Top Ten ‘Big Questions’ for A-Level Sociology Students
Does society shape the individual? Do class, gender, ethnicity influence our life chances? How and why do societies change?
An Introduction to Sex, Gender and Gender Identity
The aim of this post is to provide a very brief introduction to the very complex topic of sex, gender and gender identity. Sex, gender and gender identity: basic definitions Sex refers to the biological differences between men and women Gender refers to the cultural differences between – it is to do with social norms…
Should we be Concerned about the Gender Pay Gap at the BBC?
The BBC recently revealed the salaries of stars earning more than £150,000, and two-thirds of them are male, only a third female. So the very high income earner male-female ratio at the BBC is 2:1. Where the highest incomes are concerned, there is an enormous disparity between the highest earning male and the highest earning…
Outline and explain two ways in which changes to gender roles have affected diversity of family structures (10)
Question 1 in the A level sociology families and households ‘topics’ exam will be out of 10 marks ask you to ‘outline and explains’ two things (reasons/ ways/ criticisms for example). In order to get into the top mark band* for these questions you need to do the following: Outline two distinct ‘ways’, and they…
Analyse two reasons for gender differences in subject choice (10)
The trick here is to pick two broad (rather than very specific) reasons, which will give you the most scope to develop The first reason is gendered differences in early socialisation Fiona Norman (1988) found that most parents socialise boys and girls in different ways – they tend to be more gentle with girls, protect…
Gender and Education Summary Grid for A Level Sociology.
There are three main types of question for gender and education – achievement (why do girls generally do better than boys); subject choice (why do they choose different subjects) and the trickier question of how gender identities affect experience of schooling and how school affects gender identities. Below is the briefest of overviews(*it would be…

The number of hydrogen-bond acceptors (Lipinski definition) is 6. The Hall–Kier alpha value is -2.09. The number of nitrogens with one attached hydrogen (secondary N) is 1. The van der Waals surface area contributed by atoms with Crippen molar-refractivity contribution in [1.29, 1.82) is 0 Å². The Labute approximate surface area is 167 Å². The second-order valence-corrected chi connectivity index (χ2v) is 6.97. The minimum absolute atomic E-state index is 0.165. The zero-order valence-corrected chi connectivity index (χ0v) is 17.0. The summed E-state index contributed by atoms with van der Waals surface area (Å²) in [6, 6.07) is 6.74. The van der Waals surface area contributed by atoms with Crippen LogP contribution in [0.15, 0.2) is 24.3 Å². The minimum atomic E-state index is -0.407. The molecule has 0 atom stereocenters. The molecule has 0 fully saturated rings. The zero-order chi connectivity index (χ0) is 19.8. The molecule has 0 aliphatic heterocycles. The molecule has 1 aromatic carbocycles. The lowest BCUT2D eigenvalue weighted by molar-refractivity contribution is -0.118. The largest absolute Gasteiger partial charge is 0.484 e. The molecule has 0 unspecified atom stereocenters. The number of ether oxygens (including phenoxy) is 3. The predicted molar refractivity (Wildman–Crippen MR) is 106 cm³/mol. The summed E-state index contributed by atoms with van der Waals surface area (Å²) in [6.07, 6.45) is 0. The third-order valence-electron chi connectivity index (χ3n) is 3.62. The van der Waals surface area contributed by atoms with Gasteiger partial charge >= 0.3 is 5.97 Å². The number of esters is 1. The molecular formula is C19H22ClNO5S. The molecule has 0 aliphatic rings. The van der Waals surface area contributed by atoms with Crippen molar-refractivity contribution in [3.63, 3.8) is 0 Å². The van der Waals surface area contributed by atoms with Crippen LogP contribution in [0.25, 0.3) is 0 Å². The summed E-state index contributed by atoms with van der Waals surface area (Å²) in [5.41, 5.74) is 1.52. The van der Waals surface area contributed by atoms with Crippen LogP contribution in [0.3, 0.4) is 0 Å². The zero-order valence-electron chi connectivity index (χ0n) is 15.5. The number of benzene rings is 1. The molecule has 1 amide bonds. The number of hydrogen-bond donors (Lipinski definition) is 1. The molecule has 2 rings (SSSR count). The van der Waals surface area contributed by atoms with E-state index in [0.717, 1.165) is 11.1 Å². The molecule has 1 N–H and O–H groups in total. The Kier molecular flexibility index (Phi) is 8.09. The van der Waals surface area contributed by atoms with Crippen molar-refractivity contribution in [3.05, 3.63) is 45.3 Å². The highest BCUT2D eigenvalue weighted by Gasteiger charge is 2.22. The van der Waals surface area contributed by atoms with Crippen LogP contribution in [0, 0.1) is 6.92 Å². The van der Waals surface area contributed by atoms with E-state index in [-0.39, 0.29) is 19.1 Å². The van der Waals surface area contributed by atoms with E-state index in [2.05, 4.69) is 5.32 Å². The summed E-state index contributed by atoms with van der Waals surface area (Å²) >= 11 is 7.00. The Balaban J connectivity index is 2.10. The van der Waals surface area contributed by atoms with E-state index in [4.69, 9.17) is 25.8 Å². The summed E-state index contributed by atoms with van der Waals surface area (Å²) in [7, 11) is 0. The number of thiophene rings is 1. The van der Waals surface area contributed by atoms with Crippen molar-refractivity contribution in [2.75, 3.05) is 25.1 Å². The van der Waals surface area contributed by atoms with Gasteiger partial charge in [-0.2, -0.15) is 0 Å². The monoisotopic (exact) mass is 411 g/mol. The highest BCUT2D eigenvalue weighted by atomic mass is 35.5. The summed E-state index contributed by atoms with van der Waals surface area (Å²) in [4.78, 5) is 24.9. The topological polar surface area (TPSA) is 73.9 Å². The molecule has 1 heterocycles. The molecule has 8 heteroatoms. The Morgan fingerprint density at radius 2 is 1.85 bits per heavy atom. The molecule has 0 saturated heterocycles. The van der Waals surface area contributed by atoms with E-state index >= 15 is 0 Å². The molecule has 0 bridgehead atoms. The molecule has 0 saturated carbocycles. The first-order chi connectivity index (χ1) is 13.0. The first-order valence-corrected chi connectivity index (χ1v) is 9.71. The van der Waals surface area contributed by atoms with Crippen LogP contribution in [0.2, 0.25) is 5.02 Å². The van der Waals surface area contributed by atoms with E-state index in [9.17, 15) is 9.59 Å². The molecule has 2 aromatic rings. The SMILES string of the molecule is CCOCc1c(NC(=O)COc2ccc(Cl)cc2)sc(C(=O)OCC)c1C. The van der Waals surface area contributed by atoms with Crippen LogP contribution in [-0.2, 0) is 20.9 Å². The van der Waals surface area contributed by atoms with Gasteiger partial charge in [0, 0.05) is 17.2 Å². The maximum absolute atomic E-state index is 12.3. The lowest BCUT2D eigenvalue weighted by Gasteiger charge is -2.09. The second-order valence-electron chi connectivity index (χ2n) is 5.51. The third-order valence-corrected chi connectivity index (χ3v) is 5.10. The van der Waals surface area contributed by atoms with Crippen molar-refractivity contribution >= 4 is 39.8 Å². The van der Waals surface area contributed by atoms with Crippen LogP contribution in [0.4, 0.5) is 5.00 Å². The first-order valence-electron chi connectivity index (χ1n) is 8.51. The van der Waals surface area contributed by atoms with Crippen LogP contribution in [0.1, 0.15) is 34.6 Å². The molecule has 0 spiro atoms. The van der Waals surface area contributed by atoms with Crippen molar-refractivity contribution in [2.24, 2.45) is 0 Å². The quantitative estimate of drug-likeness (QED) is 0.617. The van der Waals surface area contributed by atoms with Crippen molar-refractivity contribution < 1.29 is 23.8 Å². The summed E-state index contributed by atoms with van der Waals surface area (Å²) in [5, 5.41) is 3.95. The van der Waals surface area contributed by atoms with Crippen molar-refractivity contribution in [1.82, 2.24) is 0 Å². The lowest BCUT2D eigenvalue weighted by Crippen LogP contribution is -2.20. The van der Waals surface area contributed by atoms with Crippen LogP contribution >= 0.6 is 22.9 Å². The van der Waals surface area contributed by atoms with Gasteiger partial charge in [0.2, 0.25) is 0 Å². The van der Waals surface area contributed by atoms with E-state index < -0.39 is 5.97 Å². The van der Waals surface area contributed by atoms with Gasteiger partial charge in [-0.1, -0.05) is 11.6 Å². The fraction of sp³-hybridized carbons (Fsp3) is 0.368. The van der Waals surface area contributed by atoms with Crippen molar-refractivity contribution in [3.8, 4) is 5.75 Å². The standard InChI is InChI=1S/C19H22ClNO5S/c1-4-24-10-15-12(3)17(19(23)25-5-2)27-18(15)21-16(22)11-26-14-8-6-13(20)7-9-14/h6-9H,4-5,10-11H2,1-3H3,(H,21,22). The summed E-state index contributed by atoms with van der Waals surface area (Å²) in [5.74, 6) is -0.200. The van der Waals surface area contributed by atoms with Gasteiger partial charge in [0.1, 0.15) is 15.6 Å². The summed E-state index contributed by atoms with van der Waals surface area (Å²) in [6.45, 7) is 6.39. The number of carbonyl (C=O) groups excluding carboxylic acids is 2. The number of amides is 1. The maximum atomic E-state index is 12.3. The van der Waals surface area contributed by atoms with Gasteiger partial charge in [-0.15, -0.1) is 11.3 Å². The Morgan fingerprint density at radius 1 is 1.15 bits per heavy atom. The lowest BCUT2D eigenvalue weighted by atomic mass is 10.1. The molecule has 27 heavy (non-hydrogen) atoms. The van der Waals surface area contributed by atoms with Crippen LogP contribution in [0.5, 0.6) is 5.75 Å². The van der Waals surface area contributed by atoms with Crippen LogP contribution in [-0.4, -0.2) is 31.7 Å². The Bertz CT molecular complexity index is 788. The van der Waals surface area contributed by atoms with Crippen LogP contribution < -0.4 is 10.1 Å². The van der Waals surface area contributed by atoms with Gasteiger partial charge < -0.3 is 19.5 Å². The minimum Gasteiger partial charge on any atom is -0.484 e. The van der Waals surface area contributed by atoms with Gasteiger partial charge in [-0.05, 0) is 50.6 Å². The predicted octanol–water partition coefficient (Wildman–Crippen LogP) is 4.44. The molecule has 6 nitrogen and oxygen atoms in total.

Radical Feminism Applied to Globalisation, Gender and Development
Radical Feminists point out that Globalisation may actually be leading to new forms of exploitation of women, and that, despite globalisation generally improving the lives of women, there are still significant areas for improvement. Two examples of this include the emergence of the global sex-industry and the persistence of violence against women despite globalisation. Globalisation…
Feminist Theory for A Level Sociology: An Introduction
This is a very brief introduction for first year A-level Sociology Students… Inequality between men and women is the most significant form of inequality Anthropological evidence demonstrates that inequalities between men and women exist in every single society in human history, and in most of these societies women have an inferior social status to men.…
Gender Equality in Rwanda
Rwanda makes an interesting case study of a developing nation which appears to have atypically high levels of gender equality. It ranks no 7 in the Gender Empowerment Index, just behind the Nordic countries, and actually has a higher proportion of girls enrolled in education than boys (97% compared to 95%). Given that East and North…
Modernisation Theory Applied to Gender Inequality
Modernisation Theory blames internal cultural factors for women’s subordination in the developing world. It is argued that some traditional cultures, and especially the religious ideas that underpin the values, norms, institutions and customs of the developing world, ascribe status on the basis of gender. In practise, this means that males are accorded patriarchal control and…